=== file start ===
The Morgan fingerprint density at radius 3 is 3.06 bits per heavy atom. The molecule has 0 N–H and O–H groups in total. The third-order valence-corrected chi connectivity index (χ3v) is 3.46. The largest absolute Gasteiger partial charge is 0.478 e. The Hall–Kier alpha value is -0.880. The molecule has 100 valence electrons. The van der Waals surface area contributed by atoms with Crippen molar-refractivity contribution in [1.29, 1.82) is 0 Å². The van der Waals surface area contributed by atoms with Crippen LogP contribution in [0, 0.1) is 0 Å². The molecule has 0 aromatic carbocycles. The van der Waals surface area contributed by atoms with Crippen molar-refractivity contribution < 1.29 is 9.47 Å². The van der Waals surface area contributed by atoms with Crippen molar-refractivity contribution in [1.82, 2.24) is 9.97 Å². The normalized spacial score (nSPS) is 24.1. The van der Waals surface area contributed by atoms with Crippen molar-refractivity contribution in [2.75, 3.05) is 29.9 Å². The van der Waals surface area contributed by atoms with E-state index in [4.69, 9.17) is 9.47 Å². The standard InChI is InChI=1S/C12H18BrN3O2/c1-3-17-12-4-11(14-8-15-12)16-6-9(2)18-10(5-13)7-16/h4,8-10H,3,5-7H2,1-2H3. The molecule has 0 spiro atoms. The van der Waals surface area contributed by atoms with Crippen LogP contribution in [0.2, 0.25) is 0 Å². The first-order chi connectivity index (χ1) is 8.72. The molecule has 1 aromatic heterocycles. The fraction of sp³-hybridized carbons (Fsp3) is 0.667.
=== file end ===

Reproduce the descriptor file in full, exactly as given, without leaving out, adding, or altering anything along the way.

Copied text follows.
The Morgan fingerprint density at radius 3 is 3.06 bits per heavy atom. The molecule has 0 N–H and O–H groups in total. The third-order valence-corrected chi connectivity index (χ3v) is 3.46. The largest absolute Gasteiger partial charge is 0.478 e. The Hall–Kier alpha value is -0.880. The molecule has 100 valence electrons. The van der Waals surface area contributed by atoms with Crippen molar-refractivity contribution in [1.29, 1.82) is 0 Å². The van der Waals surface area contributed by atoms with Crippen LogP contribution in [0, 0.1) is 0 Å². The molecule has 0 aromatic carbocycles. The van der Waals surface area contributed by atoms with Crippen molar-refractivity contribution < 1.29 is 9.47 Å². The van der Waals surface area contributed by atoms with Crippen molar-refractivity contribution in [1.82, 2.24) is 9.97 Å². The normalized spacial score (nSPS) is 24.1. The van der Waals surface area contributed by atoms with Crippen molar-refractivity contribution in [2.75, 3.05) is 29.9 Å². The van der Waals surface area contributed by atoms with E-state index in [4.69, 9.17) is 9.47 Å². The standard InChI is InChI=1S/C12H18BrN3O2/c1-3-17-12-4-11(14-8-15-12)16-6-9(2)18-10(5-13)7-16/h4,8-10H,3,5-7H2,1-2H3. The molecule has 0 spiro atoms. The van der Waals surface area contributed by atoms with Crippen LogP contribution in [0.2, 0.25) is 0 Å². The first-order chi connectivity index (χ1) is 8.72. The molecule has 1 aromatic heterocycles. The fraction of sp³-hybridized carbons (Fsp3) is 0.667.